verb[with object] informal
- In the meantime, the review, a fine piece, primps and titivates my fancy, in much the same way that a sorbet readies the palate before the main course arrives.
- Wigs for the dolls are imported ready styled, but of course they can be titivated to suit and the long wigs can be plaited.
- It was nice to get home in the daylight, and have time to titivate the garden before tea.
- Given that, at Christmas, the world is full of beautiful women titivating themselves, I think my malaise is understandable.
- I need to go upstairs and titivate myself before hard-working husband's return.
- In this discussion, attempt is devoted to discern the political symbolism he should now titivate himself with in the light of fulfilling the presidential rite of passage.
The verbs titillate and titivate sound alike but do not have the same meaning. Titillate, a much more common word, means ‘stimulate or excite,’ as in the press are paid to titillate the public. Titivate, on the other hand, means ‘adorn or smarten up,’ as in she titivated her hair.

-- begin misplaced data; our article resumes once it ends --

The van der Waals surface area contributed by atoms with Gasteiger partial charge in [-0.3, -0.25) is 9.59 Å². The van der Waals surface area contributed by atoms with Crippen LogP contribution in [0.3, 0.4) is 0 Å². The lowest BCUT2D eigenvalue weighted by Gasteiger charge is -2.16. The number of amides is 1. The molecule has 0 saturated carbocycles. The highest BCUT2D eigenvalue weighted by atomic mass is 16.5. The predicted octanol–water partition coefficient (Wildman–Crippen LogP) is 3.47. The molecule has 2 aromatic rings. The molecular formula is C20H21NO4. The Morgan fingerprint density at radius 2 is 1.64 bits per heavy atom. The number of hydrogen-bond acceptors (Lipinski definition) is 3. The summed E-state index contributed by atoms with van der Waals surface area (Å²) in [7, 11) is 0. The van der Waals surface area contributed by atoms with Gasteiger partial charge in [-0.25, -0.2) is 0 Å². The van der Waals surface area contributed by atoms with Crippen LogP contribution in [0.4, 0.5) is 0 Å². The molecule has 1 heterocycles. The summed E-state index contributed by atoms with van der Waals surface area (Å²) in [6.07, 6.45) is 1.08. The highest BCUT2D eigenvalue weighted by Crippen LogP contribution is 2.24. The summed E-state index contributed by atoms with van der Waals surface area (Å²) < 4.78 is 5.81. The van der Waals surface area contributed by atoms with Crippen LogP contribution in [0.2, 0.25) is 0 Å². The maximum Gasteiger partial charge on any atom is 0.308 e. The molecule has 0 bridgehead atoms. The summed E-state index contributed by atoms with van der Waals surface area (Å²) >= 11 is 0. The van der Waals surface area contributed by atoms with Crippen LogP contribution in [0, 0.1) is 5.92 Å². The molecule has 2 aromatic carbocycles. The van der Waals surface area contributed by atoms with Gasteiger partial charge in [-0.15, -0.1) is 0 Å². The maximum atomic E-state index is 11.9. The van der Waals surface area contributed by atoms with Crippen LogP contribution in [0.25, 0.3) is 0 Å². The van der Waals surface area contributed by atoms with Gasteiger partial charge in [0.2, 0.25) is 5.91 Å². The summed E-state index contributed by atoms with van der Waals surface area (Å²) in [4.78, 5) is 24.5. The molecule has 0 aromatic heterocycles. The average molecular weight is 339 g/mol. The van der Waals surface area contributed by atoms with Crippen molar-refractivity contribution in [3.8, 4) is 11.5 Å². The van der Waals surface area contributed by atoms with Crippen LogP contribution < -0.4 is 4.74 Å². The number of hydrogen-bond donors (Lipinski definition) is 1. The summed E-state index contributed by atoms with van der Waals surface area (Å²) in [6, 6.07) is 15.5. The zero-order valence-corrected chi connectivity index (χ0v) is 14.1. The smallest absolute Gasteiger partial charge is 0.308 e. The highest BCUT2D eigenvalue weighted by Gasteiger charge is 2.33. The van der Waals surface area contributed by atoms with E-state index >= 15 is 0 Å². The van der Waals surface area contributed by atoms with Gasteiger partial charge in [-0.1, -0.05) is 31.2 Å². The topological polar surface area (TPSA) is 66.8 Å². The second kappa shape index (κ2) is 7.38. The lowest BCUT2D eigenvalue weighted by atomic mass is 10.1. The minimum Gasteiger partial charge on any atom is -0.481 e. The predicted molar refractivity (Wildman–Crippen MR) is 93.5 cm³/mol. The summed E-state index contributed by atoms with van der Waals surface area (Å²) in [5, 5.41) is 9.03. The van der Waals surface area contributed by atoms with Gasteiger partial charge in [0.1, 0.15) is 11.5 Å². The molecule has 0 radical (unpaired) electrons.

- Example sentences
- Of course, we'll be so busy preparing for this damn party (final unpackings as we assemble newly arrived furniture, last-minute house and garden titivations, shopping etc), I'm not sure I'll have time to blog before Monday.
- While I underwent the titivations, the suit had been pressed.
- To ask who should be there is not just a protocol question for the titivation of social secretaries.
Early 19th century (in early use, also as tidivate): perhaps from tidy, on the pattern of cultivate.
tide from Old English:
In Old English a tide was a period or season, a sense surviving in Eastertide and Shrovetide, and it was not used in connection with the sea until the later medieval period. The saying time and tide wait for no man originally referred just to time, with tide used as a repetition of the sense to add emphasis. Despite the great difference in their contemporary meanings, tidy (Middle English) is from tide. Right up to the early 18th century it meant ‘timely, seasonable, opportune’, and acquired its current sense via the uses ‘attractive, good-looking’ and ‘good, pleasing’ around 1700. Perhaps based on tidy is the verb titivate which in the early 19th century was also spelt tidivate.
For editors and proofreaders
What do you find interesting about this word or phrase?
Comments that don't adhere to our Community Guidelines may be moderated or removed.